Everyone in this country tells you that things like communism only work In Theory, and they are right. What they neglect to mention is that most of the things about the system we have in place – and actively endorse at all levels of society – only work In Theory too. Sure, 401(k)s sounded great, if the market gave 10% annualized returns and if one's income increased steadily over the life course. That's two Ifs too many, and the end result has been a predictable trainwreck: too many elderly people end up having to retire on Social Security and little else, or they simply work until they drop waiting for their 401(k) of magic beans to grow another 10 or 20 percent.
With no disrespect to the older readers, watching a 77 year old perform most jobs is not an inspiring sight. Someone pushing 80 has no business being in a classroom, for example. Yet here they are, still teaching, still doing any other profession in which a mandatory retirement age can't be (or isn't) enforced. For years (not coincidentally, the years I was desperately searching for a job) I wondered what was wrong with these people. Why won't they retire? Are they selfish? Senile? Delusional? Over time I learned, though, what three decades of stagnant salaries, increasingly expensive health benefits, and the "slight" under-performance of the ol' Employee Retirement Plan can do to one's definition of the right time to retire. Meanwhile, the real under- and unemployment rate for people in their twenties is, what, 50%?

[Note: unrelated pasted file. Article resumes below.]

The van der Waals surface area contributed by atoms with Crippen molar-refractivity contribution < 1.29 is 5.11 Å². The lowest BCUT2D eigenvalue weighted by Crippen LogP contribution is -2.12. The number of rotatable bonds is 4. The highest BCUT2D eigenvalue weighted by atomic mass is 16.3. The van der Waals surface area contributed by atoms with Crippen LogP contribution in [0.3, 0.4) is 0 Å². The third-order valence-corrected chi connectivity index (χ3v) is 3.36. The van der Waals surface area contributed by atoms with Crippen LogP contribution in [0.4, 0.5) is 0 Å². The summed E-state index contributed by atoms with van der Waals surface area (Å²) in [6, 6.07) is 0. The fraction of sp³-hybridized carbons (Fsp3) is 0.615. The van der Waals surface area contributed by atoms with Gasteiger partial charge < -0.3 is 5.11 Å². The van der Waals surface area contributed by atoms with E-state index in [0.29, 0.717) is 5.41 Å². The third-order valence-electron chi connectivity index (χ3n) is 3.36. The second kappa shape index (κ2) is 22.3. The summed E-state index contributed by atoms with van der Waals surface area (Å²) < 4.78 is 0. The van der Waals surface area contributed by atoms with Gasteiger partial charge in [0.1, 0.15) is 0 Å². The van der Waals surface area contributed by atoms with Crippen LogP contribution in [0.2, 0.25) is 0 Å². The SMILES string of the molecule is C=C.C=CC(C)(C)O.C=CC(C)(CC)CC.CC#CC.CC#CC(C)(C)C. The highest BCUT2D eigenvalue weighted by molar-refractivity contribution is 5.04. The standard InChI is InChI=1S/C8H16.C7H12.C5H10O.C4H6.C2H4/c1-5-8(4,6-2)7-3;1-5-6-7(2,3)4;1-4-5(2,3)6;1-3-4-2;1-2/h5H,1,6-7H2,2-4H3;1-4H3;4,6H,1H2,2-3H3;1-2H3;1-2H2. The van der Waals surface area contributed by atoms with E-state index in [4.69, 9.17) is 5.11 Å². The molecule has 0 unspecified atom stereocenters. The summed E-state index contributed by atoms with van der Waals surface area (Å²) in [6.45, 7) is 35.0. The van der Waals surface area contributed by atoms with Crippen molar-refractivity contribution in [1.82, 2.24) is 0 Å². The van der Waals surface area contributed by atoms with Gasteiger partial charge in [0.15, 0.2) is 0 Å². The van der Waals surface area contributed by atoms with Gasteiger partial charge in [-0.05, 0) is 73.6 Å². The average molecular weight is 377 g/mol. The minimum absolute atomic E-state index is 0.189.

But hey, it saved our employers money. So it's a win, according to the gospel of American economic wisdom (St. Friedman version).
Like any sport, American football has evolved dramatically over the years due to changes in rules, equipment, and technique. The invention of the forward pass, for example, was coupled with the development of the easier to grip oblong ball used today (previously, a more rounded, rugby-style ball was used) to revolutionize the game. Other major changes followed advances like the West Coast offense (the timing-based passing game), the blitz, and so on.
Maybe the most significant rule changes for the modern game is totally foreign (foreshadowing!) to most fans today. True fact: even the worst kicker in the modern NFL is better than the best kickers of 40+ years ago. Today, kickers routinely hit 80%+ of their field goal attempts, whereas for most of the game's history field goals were a 40% proposition or worse. There are two reasons for this. First, kickers were rarely specialists before the 1960s. Someone who played another position usually pulled double-duty as a (lousy) kicker. Hall of Famers at other positions, like Lou Groza, Paul Hornung, and Bob Waterfield, were also kickers for their teams.
The second change was the development of the Soccer-Style kick. The SSK was to football what the Fosbury Flop was to high jumping. Kickers used to approach the ball straight-on and kick it with their toe and the bridge of their foot. Accuracy depended on how squarely they hit the ball, which is to say they were not very accurate under game conditions. The ball also left the foot at a very high angle, meaning that lateral distance was limited.